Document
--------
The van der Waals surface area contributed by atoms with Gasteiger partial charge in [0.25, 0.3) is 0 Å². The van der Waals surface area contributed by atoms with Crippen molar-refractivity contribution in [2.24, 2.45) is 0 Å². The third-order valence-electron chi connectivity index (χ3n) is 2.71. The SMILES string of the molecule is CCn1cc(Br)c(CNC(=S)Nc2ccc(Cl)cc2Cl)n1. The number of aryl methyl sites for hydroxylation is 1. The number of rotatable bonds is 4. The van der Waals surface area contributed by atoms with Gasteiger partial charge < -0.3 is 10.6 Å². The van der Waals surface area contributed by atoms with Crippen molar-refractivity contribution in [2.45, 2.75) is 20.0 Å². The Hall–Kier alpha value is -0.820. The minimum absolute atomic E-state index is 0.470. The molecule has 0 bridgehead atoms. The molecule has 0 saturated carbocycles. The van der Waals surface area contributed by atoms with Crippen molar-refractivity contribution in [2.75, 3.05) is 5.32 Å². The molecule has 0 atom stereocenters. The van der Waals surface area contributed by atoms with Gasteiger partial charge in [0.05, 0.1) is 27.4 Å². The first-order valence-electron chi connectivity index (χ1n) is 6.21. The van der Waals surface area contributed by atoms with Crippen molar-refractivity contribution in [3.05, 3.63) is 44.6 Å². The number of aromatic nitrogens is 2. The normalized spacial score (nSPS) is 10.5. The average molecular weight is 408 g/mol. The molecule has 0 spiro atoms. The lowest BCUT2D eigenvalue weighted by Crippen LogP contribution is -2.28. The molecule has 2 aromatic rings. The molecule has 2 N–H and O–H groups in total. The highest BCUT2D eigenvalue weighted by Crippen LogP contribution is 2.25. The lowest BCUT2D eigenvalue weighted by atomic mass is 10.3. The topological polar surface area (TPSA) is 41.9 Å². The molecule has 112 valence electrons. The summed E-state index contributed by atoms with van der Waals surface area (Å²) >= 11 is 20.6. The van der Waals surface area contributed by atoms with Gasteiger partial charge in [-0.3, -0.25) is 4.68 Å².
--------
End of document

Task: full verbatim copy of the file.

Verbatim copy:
The van der Waals surface area contributed by atoms with Gasteiger partial charge in [0.25, 0.3) is 0 Å². The van der Waals surface area contributed by atoms with Crippen molar-refractivity contribution in [2.24, 2.45) is 0 Å². The third-order valence-electron chi connectivity index (χ3n) is 2.71. The SMILES string of the molecule is CCn1cc(Br)c(CNC(=S)Nc2ccc(Cl)cc2Cl)n1. The number of aryl methyl sites for hydroxylation is 1. The number of rotatable bonds is 4. The van der Waals surface area contributed by atoms with Gasteiger partial charge < -0.3 is 10.6 Å². The van der Waals surface area contributed by atoms with Crippen molar-refractivity contribution in [2.45, 2.75) is 20.0 Å². The Hall–Kier alpha value is -0.820. The minimum absolute atomic E-state index is 0.470. The molecule has 0 bridgehead atoms. The molecule has 0 saturated carbocycles. The van der Waals surface area contributed by atoms with Crippen molar-refractivity contribution in [2.75, 3.05) is 5.32 Å². The molecule has 0 atom stereocenters. The van der Waals surface area contributed by atoms with Gasteiger partial charge in [0.05, 0.1) is 27.4 Å². The first-order valence-electron chi connectivity index (χ1n) is 6.21. The van der Waals surface area contributed by atoms with Crippen molar-refractivity contribution in [3.05, 3.63) is 44.6 Å². The number of aromatic nitrogens is 2. The normalized spacial score (nSPS) is 10.5. The average molecular weight is 408 g/mol. The molecule has 0 spiro atoms. The lowest BCUT2D eigenvalue weighted by Crippen LogP contribution is -2.28. The molecule has 2 aromatic rings. The molecule has 2 N–H and O–H groups in total. The highest BCUT2D eigenvalue weighted by Crippen LogP contribution is 2.25. The lowest BCUT2D eigenvalue weighted by atomic mass is 10.3. The topological polar surface area (TPSA) is 41.9 Å². The molecule has 112 valence electrons. The summed E-state index contributed by atoms with van der Waals surface area (Å²) >= 11 is 20.6. The van der Waals surface area contributed by atoms with Gasteiger partial charge in [-0.3, -0.25) is 4.68 Å².